Monday, June 17, 2013

Paul Getty - Failure of Wealth

Beauty shot Photo of the book The Great Getty over a anodized metallic table
The Great Getty
A social misfit with deep emotional insecurities and a massive Narcissus Complex, J. Paul Getty was otherwise an average rich guy. Well, maybe an average richest guy. This is the impression I kept from the famous tycoon after reading The Great Getty by Robert Lenzner. One would think that Mr. Lenzner titled the book with every intention to being sarcastic.
Recognized by Fortune magazine and the Guinness Book of Records as the richest man in America, Getty had an equally expansive sexual appetite. Going from lady to lady proved his inability to relate to those close to him. Evidently, this problem drove many of his so called loved ones to suicide, drug additions and many other emotional ailments.
He was famous for being a miser. Once, Getty installed a pay phone in his Tudor mansion near London to stop dignitaries who visited him from using the phone for international calls.
When the builder charged with constructing his beloved Getty Art Museum in LA decided to expense an electric pencil sharpener, Getty reprimanded him. Getty liked to review every single expense.
More relevant to the subject of this blog, Getty proved to be so full of himself and insecure that he failed miserably at creating great leaders behind him. Constant put downs, which are normal from this type of control seeking personality, created deep insecurities among those closest to him; including his sons. As a micro-manager, he did not professionally develop a single employee despite a massive network of corporations with lots of potential talent to chose from. Even the Saudis had to put up with high level managers unable to make decisions affecting oil extraction activities in the Middle East. It was common to have to wait for Getty to make decisions from the other side of the world. Even the US Department of State heard complaints from its Embassy about the problem; a problem I had covered before on a separate post. I had described my lack of appreciation for those lacking the emotional fortitude needed to seek great people to delegate big problems to.
Photo head shot of magnate J. Paul Getty
J Paul Getty
Mr. Getty liked conflicts between those around him. This is an intolerable yet common practice of those with his type of personality profile. They believe on the concept of divide and conquer. After a fight between factions ends, both sides will be too exhausted to give any resistance to complete domination by Getty, the poppet master. In my opinion, this behavior is abusive and disgusting. Fights create no value for the company. On the other hand, the resources being deployed serve only the purpose of keeping others out of the boss' chair. This is a quick way to eliminate capable people from the ranks. No matter how patient they are, smart leaders will see through the garbage and move on to a more meritocratic institution.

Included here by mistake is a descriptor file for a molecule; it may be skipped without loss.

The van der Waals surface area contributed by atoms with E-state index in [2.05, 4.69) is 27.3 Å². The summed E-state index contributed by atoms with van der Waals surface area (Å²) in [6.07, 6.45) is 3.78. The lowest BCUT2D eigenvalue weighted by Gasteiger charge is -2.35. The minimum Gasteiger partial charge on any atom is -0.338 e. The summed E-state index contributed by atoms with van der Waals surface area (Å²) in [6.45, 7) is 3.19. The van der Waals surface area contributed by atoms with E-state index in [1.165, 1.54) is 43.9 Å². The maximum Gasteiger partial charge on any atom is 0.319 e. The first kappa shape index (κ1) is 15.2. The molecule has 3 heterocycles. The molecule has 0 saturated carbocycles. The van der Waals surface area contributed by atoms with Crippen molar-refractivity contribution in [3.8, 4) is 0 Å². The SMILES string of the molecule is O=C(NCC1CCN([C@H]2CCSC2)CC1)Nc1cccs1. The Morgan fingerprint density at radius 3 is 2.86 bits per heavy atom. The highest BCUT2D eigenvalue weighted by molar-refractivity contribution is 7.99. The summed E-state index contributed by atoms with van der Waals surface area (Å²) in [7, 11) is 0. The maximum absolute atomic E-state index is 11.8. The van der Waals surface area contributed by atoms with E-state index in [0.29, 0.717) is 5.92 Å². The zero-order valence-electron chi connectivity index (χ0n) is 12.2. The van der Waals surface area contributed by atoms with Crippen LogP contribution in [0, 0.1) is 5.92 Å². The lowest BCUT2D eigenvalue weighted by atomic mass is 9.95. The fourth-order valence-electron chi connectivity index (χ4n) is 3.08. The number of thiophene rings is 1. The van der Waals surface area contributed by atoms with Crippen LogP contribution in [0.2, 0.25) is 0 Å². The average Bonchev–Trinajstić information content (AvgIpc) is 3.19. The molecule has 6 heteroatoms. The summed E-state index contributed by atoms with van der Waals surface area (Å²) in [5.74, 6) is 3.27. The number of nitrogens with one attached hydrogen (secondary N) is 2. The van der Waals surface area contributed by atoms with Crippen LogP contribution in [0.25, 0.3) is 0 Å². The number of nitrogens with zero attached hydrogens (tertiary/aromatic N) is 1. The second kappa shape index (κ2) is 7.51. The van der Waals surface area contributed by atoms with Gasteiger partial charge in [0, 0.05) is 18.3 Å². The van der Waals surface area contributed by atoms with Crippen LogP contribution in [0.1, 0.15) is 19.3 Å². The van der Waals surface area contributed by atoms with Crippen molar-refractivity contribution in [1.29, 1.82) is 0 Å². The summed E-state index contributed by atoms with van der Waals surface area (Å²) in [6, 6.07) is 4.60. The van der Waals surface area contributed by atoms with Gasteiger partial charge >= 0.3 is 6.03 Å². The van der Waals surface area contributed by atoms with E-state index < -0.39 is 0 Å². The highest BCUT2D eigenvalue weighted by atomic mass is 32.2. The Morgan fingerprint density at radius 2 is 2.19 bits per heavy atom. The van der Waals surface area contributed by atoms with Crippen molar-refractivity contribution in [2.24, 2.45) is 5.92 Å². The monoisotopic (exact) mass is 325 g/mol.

A better alternative would be to push to find people much better than the boss. Only then would bench strength be greatest. When Mr. Getty died, he must have known that he failed at building a person to perpetuate his corporate legacy. Instead, he bought his way into history by gifting most of his money to the arts through the Getty Foundation responsible for the Getty Museum.
Don't take me wrong; I love art and definitely see the benefit to society from donating to any art institution. But I think that this can still be accomplished while creating a strong corporate culture that develops great people. No free pass for Mr. Getty here.
Screenshot image of Star Wars' OB1 using his Jedi powers to overpower the soldier's weak minds
Star Wars Episode IV
Blaming his parents for a detached upbringing is no reason for his actions either. I believe in the concept of brain plasticity. Our brains, and as a result our personalities, can be remodeled until reaching a better and more desirable state. I personally experienced this process before reading about the concept for the first time.
Sadly, Mr. Getty's clearly high intelligence did not serve him here. This is something I find common among people with dilutions of control. They simply refuse to admit that they are not the directors of the movie taking place around them. When confronted with a fact about their fallible nature, they react by trying to do a Jedi mind trick on the person divulging reality. They say something like "these aren't the droids that you are looking for", while swiping their hand across. I know that the Start Wars analogy may fall outside of your pop-culture area of knowledge. Yet, it is still very appropriate.
If the book's author hoped to inspire me to follow in the footsteps of his Great Getty, I am afraid that I will disappoint him. While I admire the wealth Getty amazed, I am terribly disappointed of all the human suffering that he created. Money or no money, it seems that Mr. Getty was a terrible person and a horrific manager.

Book Title: The Great Getty
Book Subtitle: The Life and Loves of J. Paul Getty - Richest Man in the World
Author:  Robert Lenzner
Publisher: Crown Publishers, Inc
ISBN: 978-0517562222

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